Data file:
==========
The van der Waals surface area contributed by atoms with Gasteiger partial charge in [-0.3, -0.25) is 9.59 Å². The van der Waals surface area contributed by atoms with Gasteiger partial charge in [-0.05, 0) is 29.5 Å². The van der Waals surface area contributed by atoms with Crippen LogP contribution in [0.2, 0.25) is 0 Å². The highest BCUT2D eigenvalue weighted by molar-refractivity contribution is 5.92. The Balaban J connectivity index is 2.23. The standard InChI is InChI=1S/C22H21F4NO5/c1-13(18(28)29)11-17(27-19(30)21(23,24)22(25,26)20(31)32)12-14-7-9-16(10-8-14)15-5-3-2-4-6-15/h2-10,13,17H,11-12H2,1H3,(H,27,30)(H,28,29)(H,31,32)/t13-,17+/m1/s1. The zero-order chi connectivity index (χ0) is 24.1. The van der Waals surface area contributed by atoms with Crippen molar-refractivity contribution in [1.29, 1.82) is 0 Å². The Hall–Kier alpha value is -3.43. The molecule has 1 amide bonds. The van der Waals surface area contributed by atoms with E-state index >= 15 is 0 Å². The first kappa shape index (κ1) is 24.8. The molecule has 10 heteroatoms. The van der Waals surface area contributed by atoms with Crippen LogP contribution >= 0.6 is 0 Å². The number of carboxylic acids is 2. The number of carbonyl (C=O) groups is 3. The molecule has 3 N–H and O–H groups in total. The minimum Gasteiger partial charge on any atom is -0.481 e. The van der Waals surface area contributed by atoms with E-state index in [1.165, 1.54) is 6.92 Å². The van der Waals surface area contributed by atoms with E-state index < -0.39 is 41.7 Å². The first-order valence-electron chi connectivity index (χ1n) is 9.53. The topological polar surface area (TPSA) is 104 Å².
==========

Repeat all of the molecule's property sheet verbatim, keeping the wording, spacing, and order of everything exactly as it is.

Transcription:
The van der Waals surface area contributed by atoms with Gasteiger partial charge in [-0.3, -0.25) is 9.59 Å². The van der Waals surface area contributed by atoms with Gasteiger partial charge in [-0.05, 0) is 29.5 Å². The van der Waals surface area contributed by atoms with Crippen LogP contribution in [0.2, 0.25) is 0 Å². The highest BCUT2D eigenvalue weighted by molar-refractivity contribution is 5.92. The Balaban J connectivity index is 2.23. The standard InChI is InChI=1S/C22H21F4NO5/c1-13(18(28)29)11-17(27-19(30)21(23,24)22(25,26)20(31)32)12-14-7-9-16(10-8-14)15-5-3-2-4-6-15/h2-10,13,17H,11-12H2,1H3,(H,27,30)(H,28,29)(H,31,32)/t13-,17+/m1/s1. The zero-order chi connectivity index (χ0) is 24.1. The van der Waals surface area contributed by atoms with Crippen molar-refractivity contribution in [1.29, 1.82) is 0 Å². The Hall–Kier alpha value is -3.43. The molecule has 1 amide bonds. The van der Waals surface area contributed by atoms with E-state index >= 15 is 0 Å². The first kappa shape index (κ1) is 24.8. The molecule has 10 heteroatoms. The van der Waals surface area contributed by atoms with Crippen LogP contribution >= 0.6 is 0 Å². The number of carboxylic acids is 2. The number of carbonyl (C=O) groups is 3. The molecule has 3 N–H and O–H groups in total. The minimum Gasteiger partial charge on any atom is -0.481 e. The van der Waals surface area contributed by atoms with E-state index in [1.165, 1.54) is 6.92 Å². The van der Waals surface area contributed by atoms with E-state index < -0.39 is 41.7 Å². The first-order valence-electron chi connectivity index (χ1n) is 9.53. The topological polar surface area (TPSA) is 104 Å².